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Scarlett O'Hara and Rett Butler - what do people think of her character?

(11 Posts)
kim147 Fri 14-Mar-14 18:41:20

Message withdrawn at poster's request.

stingaling Fri 14-Mar-14 20:36:22

This used to be my favourite book but the fact he more or less rapes her and that makes her fall in love with him has put me off it a bit in recent years -and that's definitely one aspect that's quite un feminist!

There are so many sides to Scarlett and the book though so there are lots of great aspects.I live her single mindedness, her pride and the fact she is a strong (if ruthless) businesswoman.

almondcake Fri 14-Mar-14 22:15:02

Alice Walker wrote a chapter on why she thought she wasn't a feminist character. I think it is in You can't keep a good woman down.

AskBasil Sat 15-Mar-14 11:33:42

I never read the book so don't really know if there are any nuances.

But in the film, she came across to me as a misogynist man's hysterical fantasy of a bitchy beautiful woman. Shallow, vain, selfish, eating her heart out for a man who wasn't interested in her while not appreciating the man who was and essentially only really being fulfilled by being mastered by a man. She's a MRA idea of a ball-breaking woman who just needs a good shag and to be slapped around a bit to get her to fulfil her true womanly self. hmm

I have no idea whether the film character bears any relationship to the book one.

dunsborough Sat 15-Mar-14 11:43:53

She's a survivor. But IMHO far too dependent on men. Whether that is a reflection of the time - I don't know.

LRDtheFeministDragon Sat 15-Mar-14 11:45:57

I've read the book, not seen the film. You could spend hours deconstructing what's dodgy about it - the writing's good and all, but it's absolutely one of those 'the happy brown people who are slaves' type books.

I think, given she's fictional, it doesn't matter hugely. But Mitchell does make the point pretty early on that she's trapped in a society that treats her like an idiot and expects her to be completely unnatural.

TossedSaladsAndScrambledEggs Sat 15-Mar-14 11:53:05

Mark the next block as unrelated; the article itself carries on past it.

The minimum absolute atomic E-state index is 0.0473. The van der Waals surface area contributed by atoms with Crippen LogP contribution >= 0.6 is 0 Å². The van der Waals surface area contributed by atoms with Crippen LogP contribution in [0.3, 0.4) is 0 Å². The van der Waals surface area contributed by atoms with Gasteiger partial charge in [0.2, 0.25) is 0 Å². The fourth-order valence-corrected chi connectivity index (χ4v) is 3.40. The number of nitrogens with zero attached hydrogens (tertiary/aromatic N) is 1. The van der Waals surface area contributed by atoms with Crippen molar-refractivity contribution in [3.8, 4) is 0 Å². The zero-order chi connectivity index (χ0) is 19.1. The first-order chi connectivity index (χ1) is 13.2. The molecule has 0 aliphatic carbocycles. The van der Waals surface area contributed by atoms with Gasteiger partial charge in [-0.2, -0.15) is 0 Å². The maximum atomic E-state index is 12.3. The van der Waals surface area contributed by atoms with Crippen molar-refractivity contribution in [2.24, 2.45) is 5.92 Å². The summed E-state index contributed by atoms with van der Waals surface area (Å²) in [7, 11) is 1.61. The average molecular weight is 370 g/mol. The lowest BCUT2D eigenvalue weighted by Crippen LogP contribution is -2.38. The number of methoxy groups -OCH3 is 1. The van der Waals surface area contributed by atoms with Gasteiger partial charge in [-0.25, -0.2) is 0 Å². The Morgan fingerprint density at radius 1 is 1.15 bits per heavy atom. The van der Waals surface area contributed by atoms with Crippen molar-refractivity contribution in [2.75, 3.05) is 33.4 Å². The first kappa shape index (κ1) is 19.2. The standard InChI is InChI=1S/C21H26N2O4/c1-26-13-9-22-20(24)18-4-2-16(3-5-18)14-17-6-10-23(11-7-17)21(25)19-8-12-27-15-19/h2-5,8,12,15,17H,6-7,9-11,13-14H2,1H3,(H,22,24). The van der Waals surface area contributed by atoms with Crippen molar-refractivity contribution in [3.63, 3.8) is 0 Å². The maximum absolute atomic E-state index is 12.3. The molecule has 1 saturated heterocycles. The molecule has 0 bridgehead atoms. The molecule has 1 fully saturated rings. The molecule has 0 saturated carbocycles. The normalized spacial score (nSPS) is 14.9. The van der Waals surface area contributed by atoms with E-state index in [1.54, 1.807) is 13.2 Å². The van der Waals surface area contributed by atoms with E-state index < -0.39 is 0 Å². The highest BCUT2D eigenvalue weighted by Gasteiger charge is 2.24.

I love gone with the wind, it is a great story and I always loved Scarlett's character, however I felt she was let down by her ridiculous infatuation with Ashley who was frankly a bit wet.

You're right though, not a great feminist role model, although probably as much as she could be at the time. I like that at least she didn't care what people thought of her and had no desire to conform, apart from maybe her desire to have a tiny waist! Her only constraints were those that society imposed on her, not those she imposed upon herself.

Yes I guess her relationship with Rhett was a bit disfunctional, but he ended up being her "weakness" - it's not like she stayed at home and ironed his shirts!

I like the Tenant of Wildfell Hall for a feminist character. I can't remember much about it now, but I know I read it in my teens and was impressed.

TossedSaladsAndScrambledEggs Sat 15-Mar-14 11:56:17

And yes lrd I don't like the references to slavery being essentially a good thing, but I guess to be historically accurate and written from a confederate POV it was going to reflect those views. I wonder what Margaret Mitchell's personal views were?

AskBasil Sat 15-Mar-14 12:30:41

I LOVE the Tenant of Wildfell Hall. Best Bronte book. In fact, only decent Bronte book.

LRDtheFeministDragon Sat 15-Mar-14 12:45:55

Mmm. As I understand it, even when she wrote it there were eyebrow-raisings about the way she portrayed it. I can believe it's what confederate families like Scarlett's would have wanted to believe was true, however.

There is a truly terrible 'sequel' written from the POV of Scarlett's black half-sister.

Rhett is such a bastard, isn't he? I mean, c'mon, man, you have all this suavely-delivered insight into why she's a bit of a mess mentally, and you cannot man up enough to explain 'er, actually, I love you and I suspect you don't realize, and I think we'd be great'. It annoys me that it validates the trope of 'man cannot express feelings without great pain: woman must deduce them and be punished if she cannot'.

dunsborough Sat 15-Mar-14 14:38:19

Oh yes Rhett was completely opportunistic, waiting until Scarlett was vulnerable before swooping in.

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